With his 150th
anniversary coming along next year, it is likely
that Sibelius — and his great contemporary Nielsen — will be given a high
profile; and rightly so.
This Chandos reissue of recordings from twenty years ago still sounds
splendid, and there is no doubting the Sibelian credentials of Petri Sakari
and the Iceland Symphony Orchestra, whose recordings of the symphonies (for
) made such a very positive impression.
The concert suites drawn for the theatre music form an important and
rewarding aspect of Sibelius’s orchestral music. They seldom offer the power
and drama of the symphonies but they abound in music of beautifully drawn
sensitivity and some wonderful melodic inspiration. As ever the composer’s
orchestral mastery is assured, and his judgements of instrumentation and of
musical development are impeccable.
The orchestral playing here is of a high order, with string sound that is
never less than pleasing and some distinguished contributions from the wind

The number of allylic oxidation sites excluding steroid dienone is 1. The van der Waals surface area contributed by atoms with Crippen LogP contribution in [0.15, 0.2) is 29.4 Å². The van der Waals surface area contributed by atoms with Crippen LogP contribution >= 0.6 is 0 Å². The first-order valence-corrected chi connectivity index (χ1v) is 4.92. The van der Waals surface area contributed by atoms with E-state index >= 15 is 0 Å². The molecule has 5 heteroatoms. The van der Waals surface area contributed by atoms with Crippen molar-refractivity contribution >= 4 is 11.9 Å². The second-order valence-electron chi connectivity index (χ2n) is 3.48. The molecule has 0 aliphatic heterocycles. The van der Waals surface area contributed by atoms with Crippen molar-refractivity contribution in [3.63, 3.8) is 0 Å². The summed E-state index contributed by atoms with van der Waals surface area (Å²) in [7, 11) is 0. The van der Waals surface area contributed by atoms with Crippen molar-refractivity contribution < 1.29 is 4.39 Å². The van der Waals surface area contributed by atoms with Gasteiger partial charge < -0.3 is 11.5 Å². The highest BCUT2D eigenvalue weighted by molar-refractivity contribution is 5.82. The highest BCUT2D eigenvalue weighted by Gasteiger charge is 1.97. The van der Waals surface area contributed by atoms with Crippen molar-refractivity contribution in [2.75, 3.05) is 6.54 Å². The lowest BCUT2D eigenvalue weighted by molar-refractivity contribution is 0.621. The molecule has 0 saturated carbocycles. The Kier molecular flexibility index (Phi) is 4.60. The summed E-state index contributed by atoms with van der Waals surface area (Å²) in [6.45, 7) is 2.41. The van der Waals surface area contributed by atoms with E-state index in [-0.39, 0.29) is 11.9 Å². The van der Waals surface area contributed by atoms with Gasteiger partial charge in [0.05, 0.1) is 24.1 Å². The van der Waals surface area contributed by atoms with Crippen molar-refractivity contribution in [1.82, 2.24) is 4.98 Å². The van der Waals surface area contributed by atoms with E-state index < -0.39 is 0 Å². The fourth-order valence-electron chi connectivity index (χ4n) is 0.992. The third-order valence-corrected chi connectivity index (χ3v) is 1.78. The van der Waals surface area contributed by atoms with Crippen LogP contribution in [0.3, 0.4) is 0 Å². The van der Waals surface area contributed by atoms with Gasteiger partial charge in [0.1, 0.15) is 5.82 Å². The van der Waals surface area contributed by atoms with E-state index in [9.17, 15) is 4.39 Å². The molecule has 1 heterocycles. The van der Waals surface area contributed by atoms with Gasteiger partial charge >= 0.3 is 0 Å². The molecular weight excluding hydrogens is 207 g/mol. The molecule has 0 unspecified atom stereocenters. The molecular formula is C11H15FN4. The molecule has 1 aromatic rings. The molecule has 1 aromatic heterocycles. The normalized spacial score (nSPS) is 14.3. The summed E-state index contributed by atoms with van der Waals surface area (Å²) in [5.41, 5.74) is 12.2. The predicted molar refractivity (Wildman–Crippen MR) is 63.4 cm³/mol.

It is inevitable that alternative versions of this repertoire will offer
different couplings, and one particular issue is that the selection from
is more restricted than the full suite found elsewhere,
for example on Neeme Järvi’s excellent recording with the Gothenburg
Symphony Orchestra on BIS-CD359
On a less positive note, the accompanying booklet’s presentation falls
somewhat below Chandos’s usually high standards, and a tighter editorial
control would have reaped benefit. Towards the back no fewer than four full
pages are given over to advertising CDs of vaguely related Scandinavian
repertoire, while the introductory notes feature the music in the opposite
order to that found on the CD – why not have this chronologically as well? A
case of ‘right hand and left hand’, perhaps. Worst of all are the cue
points, which are difficult to read in the booklet and practically
impossible to read on the back of the case – the worst such example I have
ever encountered. It’s not a crucial issue, I admit, but it is undoubtedly
irritating because it’s so thoughtless and unnecessary.